Going back to the original principles of agentive technology – the user needs to be able to start, monitor, tune, and stop the agent. The “agent” being Spotify’s algorithm that makes the various playlists for you. The start is simply creating a profile and listening to music. You’d monitor this by going on the app and listening to the playlists it creates for you, and if you don’t like what you’re getting you can tune these playlists by searching for new music yourself. The stop would simply be deleting your Spotify account. Remembering that the goal of agentive technology is disengagement, you can see how Spotify achieves by allowing the user to stop spending time on making playlists and searching for new music, instead presenting it to them and allowing the user to just click play.

This specific type of agentive technology can be referred to as a sort of “recommender system”. Amazon, Hulu, YouTube, Best Buy and many other companies have all created their own algorithms to recommend things to their users.

Whether it’s a show or a product, catering to consumers as individuals with these technologies has proven to increase company value and revenue. Making things “for you” is, and will continue to be, a growing trend – hopefully this gave you a little more insight about how “Made For You” is made.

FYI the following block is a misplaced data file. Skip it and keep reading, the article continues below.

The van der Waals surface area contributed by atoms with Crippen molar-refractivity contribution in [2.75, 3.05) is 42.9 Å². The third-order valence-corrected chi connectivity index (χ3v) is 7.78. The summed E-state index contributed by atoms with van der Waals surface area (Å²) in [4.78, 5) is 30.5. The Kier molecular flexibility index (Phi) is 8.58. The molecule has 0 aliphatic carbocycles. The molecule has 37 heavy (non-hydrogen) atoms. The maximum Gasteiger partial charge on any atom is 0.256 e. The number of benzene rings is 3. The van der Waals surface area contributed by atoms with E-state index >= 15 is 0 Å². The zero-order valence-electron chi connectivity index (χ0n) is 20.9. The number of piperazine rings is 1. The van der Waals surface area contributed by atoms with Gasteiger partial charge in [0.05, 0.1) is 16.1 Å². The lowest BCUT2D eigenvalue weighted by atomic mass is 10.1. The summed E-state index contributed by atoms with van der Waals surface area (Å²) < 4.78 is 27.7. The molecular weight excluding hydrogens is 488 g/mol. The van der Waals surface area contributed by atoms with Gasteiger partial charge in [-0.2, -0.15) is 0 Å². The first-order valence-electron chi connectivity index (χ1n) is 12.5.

Expand Your Horizons: Recommended Reading Mon, 04 Mar 2019 12:58:52 +0000 Expand Your Horizons: Recommended Reading

Unsurprisingly, the kind of people in the Labs are the same kind of people that like to read a lot. Recommendations fly every time you get more than two of us in a room at the same time and somewhere along the line, some clever person decided to compile a list of them all. So, without further ado, here are a few of the books that we think you might find enjoyable, enlightening or both.

Sutherland Labs: Required Reading

You May Also Like: Taste in an Endless Age of Choice

by Tom Vanderbilt

Given an infinite number of options, you might think that it would be impossible for anyone to form a preference but as this book, and indeed this whole list of books, demonstrates: that isn’t quite the case. This books covers the gamut of psychology, marketing and neuroscience in its pursuit of an answer to the eternal question of why we like the things that we like.

Evil By Design

by Chris Nodder

As a design practice, we have often taken a long hard look into the abyss of Dark Patterns, and seen the Dark Patterns staring back, but nowhere else have we seen the exact methodologies of manipulative design laid out so succinctly and so neatly categorised as in this book. It is a masterclass in tricking people into doing what you want, and a helpful little guide to keep you from falling into the same traps.

Sapiens: A Brief History of Humankind

by Yuval Noah Harari